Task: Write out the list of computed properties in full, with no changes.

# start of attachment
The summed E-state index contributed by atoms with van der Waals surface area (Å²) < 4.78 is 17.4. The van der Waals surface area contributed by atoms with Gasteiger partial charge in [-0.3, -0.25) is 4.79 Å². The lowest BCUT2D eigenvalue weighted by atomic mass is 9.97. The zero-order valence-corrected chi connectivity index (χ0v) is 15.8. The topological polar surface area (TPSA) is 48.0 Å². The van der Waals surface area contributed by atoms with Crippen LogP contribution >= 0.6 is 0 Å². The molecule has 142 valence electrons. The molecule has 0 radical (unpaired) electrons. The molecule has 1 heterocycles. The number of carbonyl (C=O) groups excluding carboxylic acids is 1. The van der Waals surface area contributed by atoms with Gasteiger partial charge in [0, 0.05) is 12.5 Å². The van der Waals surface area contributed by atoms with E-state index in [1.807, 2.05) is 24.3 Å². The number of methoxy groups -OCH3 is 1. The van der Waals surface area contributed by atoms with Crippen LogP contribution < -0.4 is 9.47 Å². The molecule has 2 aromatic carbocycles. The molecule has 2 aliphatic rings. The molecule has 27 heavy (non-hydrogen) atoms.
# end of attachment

The summed E-state index contributed by atoms with van der Waals surface area (Å²) < 4.78 is 17.4. The van der Waals surface area contributed by atoms with Gasteiger partial charge in [-0.3, -0.25) is 4.79 Å². The lowest BCUT2D eigenvalue weighted by atomic mass is 9.97. The zero-order valence-corrected chi connectivity index (χ0v) is 15.8. The topological polar surface area (TPSA) is 48.0 Å². The van der Waals surface area contributed by atoms with Crippen LogP contribution >= 0.6 is 0 Å². The molecule has 142 valence electrons. The molecule has 0 radical (unpaired) electrons. The molecule has 1 heterocycles. The number of carbonyl (C=O) groups excluding carboxylic acids is 1. The van der Waals surface area contributed by atoms with Gasteiger partial charge in [0, 0.05) is 12.5 Å². The van der Waals surface area contributed by atoms with E-state index in [1.807, 2.05) is 24.3 Å². The number of methoxy groups -OCH3 is 1. The van der Waals surface area contributed by atoms with Crippen LogP contribution < -0.4 is 9.47 Å². The molecule has 2 aromatic carbocycles. The molecule has 2 aliphatic rings. The molecule has 27 heavy (non-hydrogen) atoms.